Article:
Chloë Grace Moretz Wades Into the Gender Politics of TFA’s Rey and Her Upcoming Little Mermaid Movie

Coach Fall 2016 Runway Show - Front Row
Photo: Monica Schipper/Getty Images

This all feels like something we need to get Ursula onboard with. In a new Complex profile, star of the upcoming live-action Little Mermaid movie Chloë Grace Moretz hashes out the gender politics of female protagonists in beloved films, a conversation that, as in the original Little Mermaid story, often feels like walking on knives. “We want to make this good for girls,” Moretz says of the upcoming reimagined fairy tale. “We can’t make this regressive tale in a modern world. We’re going to flip it on its head. It’s going to feel good for women and men in the sense that it’s not just appropriating feminism, and it’s not leaning on regressive stereotypes.” (So, you know, the whole losing-your-voice-to-land-a-man thing is probably out.) Moretz also goes to bat for Rey in The Force Awakens, a character that some have criticized as being too quickly knowledgeable and skilled, versus all the other Star Wars movies, where everyone learned their relevant space-skills over two to three semesters of night school. “For a fact — they would not say that if she was a young man,” Moretz says of Rey criticisms. “They would never question it. Luke Skywalker? They never questioned him. He just did it, immediately, with no issue. That’s something like, again, it’s an older stereotype. We’re trying to break that. Eventually it will change.” The first step to that change? A Little Mermaid sequel titled Little Merman. Changing the paradigm, one little half-fish boy at a time.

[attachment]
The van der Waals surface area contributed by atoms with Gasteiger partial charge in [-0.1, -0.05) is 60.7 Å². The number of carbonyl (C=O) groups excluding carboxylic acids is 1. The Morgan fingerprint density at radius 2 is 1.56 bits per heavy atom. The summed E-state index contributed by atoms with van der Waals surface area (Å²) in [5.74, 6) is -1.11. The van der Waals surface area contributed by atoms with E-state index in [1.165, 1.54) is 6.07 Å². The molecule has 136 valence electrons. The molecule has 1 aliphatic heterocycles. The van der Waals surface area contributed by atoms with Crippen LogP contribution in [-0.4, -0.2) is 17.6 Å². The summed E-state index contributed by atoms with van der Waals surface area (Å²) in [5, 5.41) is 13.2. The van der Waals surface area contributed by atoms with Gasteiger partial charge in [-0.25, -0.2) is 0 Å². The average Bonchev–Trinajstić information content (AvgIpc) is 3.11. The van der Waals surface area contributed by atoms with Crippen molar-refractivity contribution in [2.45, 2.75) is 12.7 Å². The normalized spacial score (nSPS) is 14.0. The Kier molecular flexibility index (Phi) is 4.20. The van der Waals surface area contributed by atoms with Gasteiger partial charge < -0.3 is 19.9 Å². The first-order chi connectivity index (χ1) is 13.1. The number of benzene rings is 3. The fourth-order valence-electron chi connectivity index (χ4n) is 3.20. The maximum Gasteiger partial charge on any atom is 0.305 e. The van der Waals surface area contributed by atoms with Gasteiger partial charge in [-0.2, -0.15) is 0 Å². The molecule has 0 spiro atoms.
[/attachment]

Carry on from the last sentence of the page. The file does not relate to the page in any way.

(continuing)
Chloë Grace Moretz Defends Force Awakens’s Rey